Web Service. Atotal of 174 different human subjects worked on the 50 HITs, producing 19,018different verbs. After removing the empty and the bad submissions, and afternormalising the verbs, we ended up with a total of 17,821 verbs, i.e., 71.28 verbsper noun-noun compound on average, not necessarily distinct.
Since many workers did not strictly follow the instructions, we performed
some automatic cleaning of the results, followed by a manual check and cor-rection, when it was necessary. First, some workers included the target nouns,the complementiser that
, or determiners like a
, in addition to the para-phrasing verb, in which cases we removed this extra material. For example, starshape
was paraphrased as shape that looks like a star
or as looks like a
insteadof just looks like
. Second, the instructions required that a paraphrase be a se-quence of one or more verb forms possibly followed by a preposition (complexprepositions like because of
were allowed), but in many cases the proposed para-phrases contained words belonging to other parts of speech, e.g., nouns (is inthe shape of
, has responsibilities of
, has the role of
, makes people have
, is partof
, makes use of
) or predicative adjectives (are local to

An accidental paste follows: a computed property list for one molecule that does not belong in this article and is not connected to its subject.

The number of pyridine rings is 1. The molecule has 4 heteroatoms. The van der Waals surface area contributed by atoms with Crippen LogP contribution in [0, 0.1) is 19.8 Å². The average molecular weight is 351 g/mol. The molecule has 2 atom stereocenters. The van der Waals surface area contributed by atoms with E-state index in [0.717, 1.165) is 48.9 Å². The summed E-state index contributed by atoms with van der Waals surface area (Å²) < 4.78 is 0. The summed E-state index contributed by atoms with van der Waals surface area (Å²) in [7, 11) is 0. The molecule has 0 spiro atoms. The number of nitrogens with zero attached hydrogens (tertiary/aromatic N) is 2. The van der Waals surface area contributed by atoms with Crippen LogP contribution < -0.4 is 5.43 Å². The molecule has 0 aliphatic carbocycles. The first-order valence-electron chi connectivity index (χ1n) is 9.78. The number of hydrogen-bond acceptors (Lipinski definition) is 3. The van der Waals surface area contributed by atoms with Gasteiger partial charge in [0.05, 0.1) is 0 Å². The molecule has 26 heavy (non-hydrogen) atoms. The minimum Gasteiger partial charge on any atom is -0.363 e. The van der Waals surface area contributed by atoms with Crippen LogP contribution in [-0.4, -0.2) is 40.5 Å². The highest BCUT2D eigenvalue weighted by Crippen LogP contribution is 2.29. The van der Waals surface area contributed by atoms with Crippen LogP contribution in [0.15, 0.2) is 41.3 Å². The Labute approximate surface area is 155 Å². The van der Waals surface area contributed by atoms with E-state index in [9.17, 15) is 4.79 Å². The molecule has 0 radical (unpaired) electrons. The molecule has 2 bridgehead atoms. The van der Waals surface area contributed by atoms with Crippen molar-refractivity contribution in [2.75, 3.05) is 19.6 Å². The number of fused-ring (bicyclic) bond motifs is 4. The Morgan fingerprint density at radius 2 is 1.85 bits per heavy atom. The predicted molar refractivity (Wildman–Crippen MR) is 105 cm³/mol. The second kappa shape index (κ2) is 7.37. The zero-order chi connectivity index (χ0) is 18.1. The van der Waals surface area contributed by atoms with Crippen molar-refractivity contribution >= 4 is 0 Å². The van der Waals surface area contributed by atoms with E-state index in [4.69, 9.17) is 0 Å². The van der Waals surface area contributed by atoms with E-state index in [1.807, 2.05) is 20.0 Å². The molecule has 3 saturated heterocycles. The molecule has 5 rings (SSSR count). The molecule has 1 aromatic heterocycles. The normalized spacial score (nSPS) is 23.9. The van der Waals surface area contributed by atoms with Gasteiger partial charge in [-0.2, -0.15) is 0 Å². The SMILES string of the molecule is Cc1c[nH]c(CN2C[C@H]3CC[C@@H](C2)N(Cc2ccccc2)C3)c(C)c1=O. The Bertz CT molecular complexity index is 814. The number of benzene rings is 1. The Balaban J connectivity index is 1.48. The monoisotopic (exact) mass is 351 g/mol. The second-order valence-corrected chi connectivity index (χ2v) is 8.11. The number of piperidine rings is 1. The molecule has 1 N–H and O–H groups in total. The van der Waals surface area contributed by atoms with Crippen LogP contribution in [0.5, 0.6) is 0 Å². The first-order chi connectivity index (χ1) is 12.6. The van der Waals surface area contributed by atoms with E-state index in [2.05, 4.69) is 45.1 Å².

, is full of
); we filteredout all such paraphrases. In case a paraphrase contained an adverb, e.g., occuronly in
, will eventually bring
, we removed the adverb and kept the paraphrase.
Third, we normalised the verbal paraphrases by removing the leading modals(e.g., can cause
), perfect tense have
(e.g., have joined
), or continuous tense be
(e.g., is donating
). Weconverted complex verbal construction of the form ‘<raising verb> to be
' (e.g.,appear to be
, seems to be
, turns to be
, happens to be
, is expected to be
) to justbe
. We further removed present participles introduced by by
, e.g., are caused
becomes are caused
. Furthermore, we filtered out any paraphrase thatinvolved to
as part of the infinitive of a verb different from be
, e.g., is willing todonate
or is painted to appear like
are not allowed. We also added be
when it wasmissing in passive constructions, e.g., made from
became be made from
. Finally,we lemmatised the conjugated verb forms using WordNet
, e.g., comes from
be-comes come from